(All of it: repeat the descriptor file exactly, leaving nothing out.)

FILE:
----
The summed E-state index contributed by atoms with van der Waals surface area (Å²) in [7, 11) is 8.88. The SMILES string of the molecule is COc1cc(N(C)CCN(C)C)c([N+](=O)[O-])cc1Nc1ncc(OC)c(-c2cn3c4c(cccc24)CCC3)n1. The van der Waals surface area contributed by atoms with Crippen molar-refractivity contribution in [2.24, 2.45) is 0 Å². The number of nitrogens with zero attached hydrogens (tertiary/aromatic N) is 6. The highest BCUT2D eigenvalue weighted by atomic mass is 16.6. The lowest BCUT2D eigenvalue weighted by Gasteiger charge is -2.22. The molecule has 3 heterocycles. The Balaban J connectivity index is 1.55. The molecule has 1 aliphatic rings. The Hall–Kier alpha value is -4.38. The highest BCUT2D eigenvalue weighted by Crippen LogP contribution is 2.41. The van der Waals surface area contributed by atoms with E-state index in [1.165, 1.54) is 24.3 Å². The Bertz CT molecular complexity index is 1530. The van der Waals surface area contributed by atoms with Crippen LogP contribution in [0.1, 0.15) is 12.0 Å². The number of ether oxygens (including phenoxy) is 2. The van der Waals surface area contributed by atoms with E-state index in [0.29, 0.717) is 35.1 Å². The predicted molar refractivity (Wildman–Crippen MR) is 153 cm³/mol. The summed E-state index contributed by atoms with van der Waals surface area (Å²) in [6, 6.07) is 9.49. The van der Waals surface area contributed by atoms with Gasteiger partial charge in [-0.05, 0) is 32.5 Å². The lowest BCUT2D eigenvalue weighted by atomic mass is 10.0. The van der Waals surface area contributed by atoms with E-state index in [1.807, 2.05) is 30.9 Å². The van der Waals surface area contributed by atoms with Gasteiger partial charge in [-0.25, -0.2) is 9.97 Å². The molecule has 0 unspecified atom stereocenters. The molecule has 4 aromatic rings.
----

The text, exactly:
The summed E-state index contributed by atoms with van der Waals surface area (Å²) in [7, 11) is 8.88. The SMILES string of the molecule is COc1cc(N(C)CCN(C)C)c([N+](=O)[O-])cc1Nc1ncc(OC)c(-c2cn3c4c(cccc24)CCC3)n1. The van der Waals surface area contributed by atoms with Crippen molar-refractivity contribution in [2.24, 2.45) is 0 Å². The number of nitrogens with zero attached hydrogens (tertiary/aromatic N) is 6. The highest BCUT2D eigenvalue weighted by atomic mass is 16.6. The lowest BCUT2D eigenvalue weighted by Gasteiger charge is -2.22. The molecule has 3 heterocycles. The Balaban J connectivity index is 1.55. The molecule has 1 aliphatic rings. The Hall–Kier alpha value is -4.38. The highest BCUT2D eigenvalue weighted by Crippen LogP contribution is 2.41. The van der Waals surface area contributed by atoms with E-state index in [1.165, 1.54) is 24.3 Å². The Bertz CT molecular complexity index is 1530. The van der Waals surface area contributed by atoms with Crippen LogP contribution in [0.1, 0.15) is 12.0 Å². The number of ether oxygens (including phenoxy) is 2. The van der Waals surface area contributed by atoms with E-state index in [0.29, 0.717) is 35.1 Å². The predicted molar refractivity (Wildman–Crippen MR) is 153 cm³/mol. The summed E-state index contributed by atoms with van der Waals surface area (Å²) in [6, 6.07) is 9.49. The van der Waals surface area contributed by atoms with Gasteiger partial charge in [-0.05, 0) is 32.5 Å². The lowest BCUT2D eigenvalue weighted by atomic mass is 10.0. The van der Waals surface area contributed by atoms with E-state index in [1.807, 2.05) is 30.9 Å². The van der Waals surface area contributed by atoms with Gasteiger partial charge in [-0.25, -0.2) is 9.97 Å². The molecule has 0 unspecified atom stereocenters. The molecule has 4 aromatic rings.